To get a trial key
fill out the form below
Team License (standard version)
Enterprise License (extended version)
* By clicking this button you agree to our Privacy Policy statement

** This site is protected by reCAPTCHA and the Google Privacy Policy and Terms of Service apply.
Request our prices
New License
License Renewal
--Select currency--
USD
EUR
GBP
RUB
* By clicking this button you agree to our Privacy Policy statement

** This site is protected by reCAPTCHA and the Google Privacy Policy and Terms of Service apply.
To get the licence for your open-source project, please fill out this form
* By clicking this button you agree to our Privacy Policy statement

** This site is protected by reCAPTCHA and the Google Privacy Policy and Terms of Service apply.
To get the licence for your open-source project, please fill out this form
* By clicking this button you agree to our Privacy Policy statement

** This site is protected by reCAPTCHA and the Google Privacy Policy and Terms of Service apply.
I am interested to try it on the platforms:
* By clicking this button you agree to our Privacy Policy statement

** This site is protected by reCAPTCHA and the Google Privacy Policy and Terms of Service apply.
Message submitted.

Your message has been sent. We will email you at


If you haven't received our response, please do the following:
check your Spam/Junk folder and click the "Not Spam" button for our message.
This way, you won't miss messages from our team in the future.

>
>
Why is the number of the line where an …

Why is the number of the line where an issue was found sometimes absent in the Error List in PVS-Studio?

Jun 28 2010

Sometimes the PVS-Studio code analyzer seems to find an issue in the code on which it generates a message, specifies the file name but does not show the number of the line with the issue as shown in the figure.

0072_Line_number_is_absent/image1.png

I should note right away that the analyzer does not specify numbers of lines for some errors in the demo version, but now we do not speak about the limitations of the demo-version.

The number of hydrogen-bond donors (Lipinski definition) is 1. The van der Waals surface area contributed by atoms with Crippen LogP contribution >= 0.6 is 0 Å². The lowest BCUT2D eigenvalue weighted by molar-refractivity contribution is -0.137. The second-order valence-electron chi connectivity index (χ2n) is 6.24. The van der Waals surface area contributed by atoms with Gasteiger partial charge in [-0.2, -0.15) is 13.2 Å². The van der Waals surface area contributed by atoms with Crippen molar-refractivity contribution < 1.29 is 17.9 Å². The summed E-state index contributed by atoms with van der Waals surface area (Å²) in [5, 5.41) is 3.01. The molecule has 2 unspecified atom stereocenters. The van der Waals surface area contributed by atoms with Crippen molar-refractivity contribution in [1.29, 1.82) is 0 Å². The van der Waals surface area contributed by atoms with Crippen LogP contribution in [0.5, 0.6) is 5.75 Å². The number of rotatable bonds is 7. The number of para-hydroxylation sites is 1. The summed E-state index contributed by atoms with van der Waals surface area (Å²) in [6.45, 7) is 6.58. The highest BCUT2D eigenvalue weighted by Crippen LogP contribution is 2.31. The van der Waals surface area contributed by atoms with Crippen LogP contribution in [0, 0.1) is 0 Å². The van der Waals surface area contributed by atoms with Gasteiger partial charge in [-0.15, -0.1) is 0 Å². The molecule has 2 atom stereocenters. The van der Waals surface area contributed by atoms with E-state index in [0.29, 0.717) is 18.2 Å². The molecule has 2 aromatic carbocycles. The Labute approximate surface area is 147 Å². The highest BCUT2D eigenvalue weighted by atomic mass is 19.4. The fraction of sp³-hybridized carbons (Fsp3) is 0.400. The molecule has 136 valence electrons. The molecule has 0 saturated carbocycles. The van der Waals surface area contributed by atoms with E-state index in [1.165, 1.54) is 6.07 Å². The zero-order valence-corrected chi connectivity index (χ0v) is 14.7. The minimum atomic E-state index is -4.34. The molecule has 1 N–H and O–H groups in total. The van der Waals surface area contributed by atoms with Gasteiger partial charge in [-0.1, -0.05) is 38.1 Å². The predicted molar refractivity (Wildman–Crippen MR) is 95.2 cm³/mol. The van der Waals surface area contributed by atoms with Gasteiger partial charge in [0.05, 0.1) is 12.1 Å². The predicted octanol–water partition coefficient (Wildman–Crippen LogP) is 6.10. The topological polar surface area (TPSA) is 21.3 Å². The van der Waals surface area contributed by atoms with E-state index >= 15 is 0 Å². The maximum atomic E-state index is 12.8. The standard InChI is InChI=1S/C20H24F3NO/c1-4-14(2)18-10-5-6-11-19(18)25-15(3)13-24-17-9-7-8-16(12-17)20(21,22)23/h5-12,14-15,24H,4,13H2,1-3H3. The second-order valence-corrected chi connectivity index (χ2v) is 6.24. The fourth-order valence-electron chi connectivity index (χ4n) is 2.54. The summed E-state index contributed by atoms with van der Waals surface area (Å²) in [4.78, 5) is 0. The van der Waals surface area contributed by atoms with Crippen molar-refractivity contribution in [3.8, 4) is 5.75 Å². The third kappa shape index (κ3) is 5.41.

Such a behavior is determined by two specific features:

  • the specified file (dso.y in the figure) is an automatically generated file that is not quite correct.
  • the Error List window used in PVS-Studio to generate messages does not show line numbers for those files which are physically absent in the specified folder on the disk.

To understand this case, let's open the Output Window that also contains messages generated by the PVS-Studio analyzer.

0072_Line_number_is_absent/image2.png

It is written in this window that the problem is in the file dso.y, line 467. But if we look at the project's files, it will appear that either there is no such a file (dso.y) at all in the project or it is situated in some other folder. Well, is this the fault of the PVS-Studio analyzer? Not quite.

Code analyzers, as well as compilers, get information about position in a file relying on special #line directives which are always present in preprocessed files. You can easily find such a directive (in one line) in a common preprocessed file:

#line 72 "c:\\program files\\

microsoft visual studio 8\\vc\\include\\stdio.h"

Positions of code specified in messages are obtained from this information.

Let's now look at the automatically generated dso.cpp file. You can see the following thing there:

#line 47 "dso.y"

Note that, first, the specified path is not complete and, second, the dso.y file might be absent at all on the computer you check the project on.